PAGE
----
I have heard it said that a politician who has no further ambition is a dangerous man.
Randy Gardner doesn’t seem like a dangerous man. He seems like a nice guy — the quintessential nice guy. But that masks, I think, a master legislator.
State legislators are the unsung, virtually unseen, players of American politics. They do a lot of hard, important work that is never known. Take the Lake Erie water quality situation: The problem certainly can’t be solved by Toledo or Lucas County. We must have action out of Columbus — like the governor declaring the Maumee River a “distressed watershed” and like increasing incentives for farmers to abandon dangerous phosphate-laden fertilizers.
Luckily, Mr. Gardner, who has been legislating for nearly 30 years, toggling between the state Senate and the House, has made Lake Erie one of his main areas of concern much of that time. He may be the greenest grown-up in the legislature. So, also luckily, he will be key to ramping up action on Lake Erie.
We meet at his “office” — a Bob Evans in Perrysburg. Most days, when the legislature is not is session, he can be found here. He brings a small laptop and a smart phone and may see three of four people in a row, writing and emailing in between. Old-school. New technology.
The day after our meeting, Mr.Gardner co-presided, with Rep. Chris Redfern, over the Lake Erie Caucus’ hearing at Maumee Bay State Park. After almost six hours, there were still people with more to say. The topic was the Toledo water crisis. The consensus that emerged: There is plenty of blame to go around. Let’s get on with saving the lake.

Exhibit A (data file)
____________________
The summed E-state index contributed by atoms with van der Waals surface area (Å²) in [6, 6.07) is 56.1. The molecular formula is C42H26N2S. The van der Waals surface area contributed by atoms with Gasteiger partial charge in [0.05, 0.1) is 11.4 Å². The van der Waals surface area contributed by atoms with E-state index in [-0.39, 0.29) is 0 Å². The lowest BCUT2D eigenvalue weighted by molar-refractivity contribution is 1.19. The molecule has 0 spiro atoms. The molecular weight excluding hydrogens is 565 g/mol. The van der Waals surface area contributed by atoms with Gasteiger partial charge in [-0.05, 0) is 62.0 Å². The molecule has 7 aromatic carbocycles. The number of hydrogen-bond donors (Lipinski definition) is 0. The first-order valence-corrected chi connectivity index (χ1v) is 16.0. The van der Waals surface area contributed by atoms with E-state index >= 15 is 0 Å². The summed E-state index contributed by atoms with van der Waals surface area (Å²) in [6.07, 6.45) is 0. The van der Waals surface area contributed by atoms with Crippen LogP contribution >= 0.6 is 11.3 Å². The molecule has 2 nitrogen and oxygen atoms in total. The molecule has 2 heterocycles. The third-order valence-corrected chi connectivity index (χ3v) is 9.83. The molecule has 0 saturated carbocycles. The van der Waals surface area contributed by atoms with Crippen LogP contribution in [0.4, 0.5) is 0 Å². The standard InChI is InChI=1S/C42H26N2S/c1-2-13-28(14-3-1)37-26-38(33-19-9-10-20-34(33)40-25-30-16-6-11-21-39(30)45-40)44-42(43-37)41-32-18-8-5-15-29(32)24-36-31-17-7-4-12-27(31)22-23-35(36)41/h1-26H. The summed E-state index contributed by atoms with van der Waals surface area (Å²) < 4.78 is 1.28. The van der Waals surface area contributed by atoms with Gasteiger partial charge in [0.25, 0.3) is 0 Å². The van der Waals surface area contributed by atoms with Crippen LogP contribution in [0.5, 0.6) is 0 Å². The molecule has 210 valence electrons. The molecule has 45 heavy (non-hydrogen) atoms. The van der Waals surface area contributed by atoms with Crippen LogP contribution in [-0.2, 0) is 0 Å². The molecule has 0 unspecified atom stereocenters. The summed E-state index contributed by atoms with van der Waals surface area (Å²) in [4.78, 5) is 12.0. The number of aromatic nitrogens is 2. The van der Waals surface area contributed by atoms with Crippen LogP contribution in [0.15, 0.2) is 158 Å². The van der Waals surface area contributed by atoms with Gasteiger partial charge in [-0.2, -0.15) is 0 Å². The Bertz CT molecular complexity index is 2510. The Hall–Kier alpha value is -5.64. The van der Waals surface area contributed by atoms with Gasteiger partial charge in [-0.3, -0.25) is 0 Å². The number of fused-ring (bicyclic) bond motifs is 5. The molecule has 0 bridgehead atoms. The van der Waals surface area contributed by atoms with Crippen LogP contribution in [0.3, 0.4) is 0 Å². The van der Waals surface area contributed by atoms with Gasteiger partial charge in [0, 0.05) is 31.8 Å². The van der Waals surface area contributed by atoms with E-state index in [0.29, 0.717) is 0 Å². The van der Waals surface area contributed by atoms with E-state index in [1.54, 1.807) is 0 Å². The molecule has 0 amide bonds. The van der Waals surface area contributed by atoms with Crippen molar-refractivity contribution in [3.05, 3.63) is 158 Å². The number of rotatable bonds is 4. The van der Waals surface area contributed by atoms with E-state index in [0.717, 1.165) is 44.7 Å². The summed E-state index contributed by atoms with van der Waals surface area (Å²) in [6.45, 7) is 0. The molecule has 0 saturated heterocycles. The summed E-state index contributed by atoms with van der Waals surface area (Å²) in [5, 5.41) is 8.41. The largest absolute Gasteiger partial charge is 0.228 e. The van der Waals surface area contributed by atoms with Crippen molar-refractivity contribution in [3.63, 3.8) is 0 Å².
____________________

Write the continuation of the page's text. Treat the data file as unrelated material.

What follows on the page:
The same day Mr. Gardner and I met, the governor an-nounced several new initiatives in his own Lake Erie response, including more money for water research and loans for cities like Toledo to improve our water-treatment facilities.
“People like you,” Mr. Gardner told me, “will write that it is not enough, and you will be right. But this is just the start.”
It's not so much not enough as not a plan.
What I mean by a “master legislator” is that Mr. Gardner is in command of the details of legislation. He can work across party lines. He has access to the governor and his staff. He can actually make things happen.
What I like about Mr. Gardner is that he’s more interested in passing good law and following up and making it work than posturing on TV. “Sometimes thinking makes a politician’s life harder,” he says ruefully. He loves being a state legislator. Never really wanted anything more. But his family comes first. He has not missed a single basketball game at the University of Findlay, where his son plays. He still shoots hoops himself most days. Politics is not life.
Randy Gardner is not so much dangerous as indispensable.
Keith C. Burris is a columnist for The Blade.
Contact him at: email@example.com or 419-724-6266.
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